Ever since I put up a new bird feeder (with a mix guaranteed to attract all sorts of seed-eating birds), I have had an unusual visitor several times a day, a female Red-bellied Woodpecker. How do I know it’s a female? The orangey-red color extends from the neck over the crown to the top of the bill in the male.
It looks like it should have been named Red-headed, but there is another woodpecker whose scarlet feathers cover its entire head and neck more deserving of that title. Instead, the name for this bird comes from the faint tinge of red on its lower abdomen, which you can just barely see in the photo below.
I have never seen more than just the back of the bird, except this one time, when it briefly posed above the feeder. She seems to prefer sunflower seeds, and although there are a lot of them in the seed mix, it takes a couple of minutes for her to find just the right seed, and sometimes she sticks her whole head into the feeding slot between the bars of the supposed squirrel-protection cage, twisting her head back and forth, to coax the recalcitrant seed out.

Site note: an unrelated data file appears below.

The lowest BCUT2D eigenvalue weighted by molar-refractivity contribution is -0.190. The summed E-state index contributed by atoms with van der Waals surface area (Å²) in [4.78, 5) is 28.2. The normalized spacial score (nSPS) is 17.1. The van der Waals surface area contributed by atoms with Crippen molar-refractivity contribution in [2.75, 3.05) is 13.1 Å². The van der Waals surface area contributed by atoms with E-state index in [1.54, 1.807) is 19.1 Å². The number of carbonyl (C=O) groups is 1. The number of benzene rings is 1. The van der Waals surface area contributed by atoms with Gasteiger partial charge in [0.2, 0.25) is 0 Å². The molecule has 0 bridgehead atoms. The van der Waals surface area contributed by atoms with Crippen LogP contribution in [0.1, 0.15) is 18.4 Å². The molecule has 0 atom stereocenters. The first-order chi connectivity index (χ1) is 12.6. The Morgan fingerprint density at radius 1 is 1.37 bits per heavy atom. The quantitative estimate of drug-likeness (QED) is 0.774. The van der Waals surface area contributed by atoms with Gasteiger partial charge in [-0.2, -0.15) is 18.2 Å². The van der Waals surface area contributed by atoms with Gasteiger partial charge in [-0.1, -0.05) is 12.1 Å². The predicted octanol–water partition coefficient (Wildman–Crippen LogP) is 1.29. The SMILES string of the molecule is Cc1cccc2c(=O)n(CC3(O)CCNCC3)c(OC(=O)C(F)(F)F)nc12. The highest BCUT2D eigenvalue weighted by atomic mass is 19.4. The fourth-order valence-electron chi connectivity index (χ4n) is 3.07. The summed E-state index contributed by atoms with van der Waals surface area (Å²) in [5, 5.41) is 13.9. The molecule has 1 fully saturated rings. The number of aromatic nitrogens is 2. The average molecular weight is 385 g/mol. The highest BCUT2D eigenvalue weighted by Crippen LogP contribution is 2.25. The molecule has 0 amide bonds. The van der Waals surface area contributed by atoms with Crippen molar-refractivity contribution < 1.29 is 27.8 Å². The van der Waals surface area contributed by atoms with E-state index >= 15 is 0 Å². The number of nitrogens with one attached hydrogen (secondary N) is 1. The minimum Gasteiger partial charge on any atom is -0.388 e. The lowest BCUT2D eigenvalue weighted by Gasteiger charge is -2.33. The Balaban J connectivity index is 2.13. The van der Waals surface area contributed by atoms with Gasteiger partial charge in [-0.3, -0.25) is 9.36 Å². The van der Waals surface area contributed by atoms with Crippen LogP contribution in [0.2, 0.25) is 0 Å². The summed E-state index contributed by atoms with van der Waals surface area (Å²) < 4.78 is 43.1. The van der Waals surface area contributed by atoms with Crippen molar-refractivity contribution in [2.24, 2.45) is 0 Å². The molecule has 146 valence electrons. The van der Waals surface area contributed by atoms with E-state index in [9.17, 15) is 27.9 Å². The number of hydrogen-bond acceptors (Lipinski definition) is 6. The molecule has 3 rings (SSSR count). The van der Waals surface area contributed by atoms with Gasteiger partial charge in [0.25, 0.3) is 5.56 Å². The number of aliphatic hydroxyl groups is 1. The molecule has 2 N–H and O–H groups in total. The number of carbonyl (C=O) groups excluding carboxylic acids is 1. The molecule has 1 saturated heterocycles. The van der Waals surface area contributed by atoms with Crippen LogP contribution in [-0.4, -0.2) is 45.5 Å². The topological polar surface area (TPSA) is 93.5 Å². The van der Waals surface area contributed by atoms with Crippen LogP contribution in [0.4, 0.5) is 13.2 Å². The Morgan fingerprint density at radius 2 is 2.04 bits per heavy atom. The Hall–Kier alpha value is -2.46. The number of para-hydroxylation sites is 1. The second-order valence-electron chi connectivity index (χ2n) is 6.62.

Red-bellied Woodpeckers are an eastern species, year-round residents throughout their range from southern Canada to Florida. They are highly insectivorous in the summer, catching insects on the fly, as well as grabbing them off the bark of the deciduous forest trees where they live. But like good oppportunists, they eat what is available, and will take fruit, nuts, and apparently seeds from a feeder when insects are in short supply.
I hear their throaty, chirpy, b-r-r-r-t trill often in the winter, but have never seen them at my feeders. This species has extended its range northward and westward in the past 100 years, and populations are on the rise. I hope to see more of the female and her boyfriend this winter.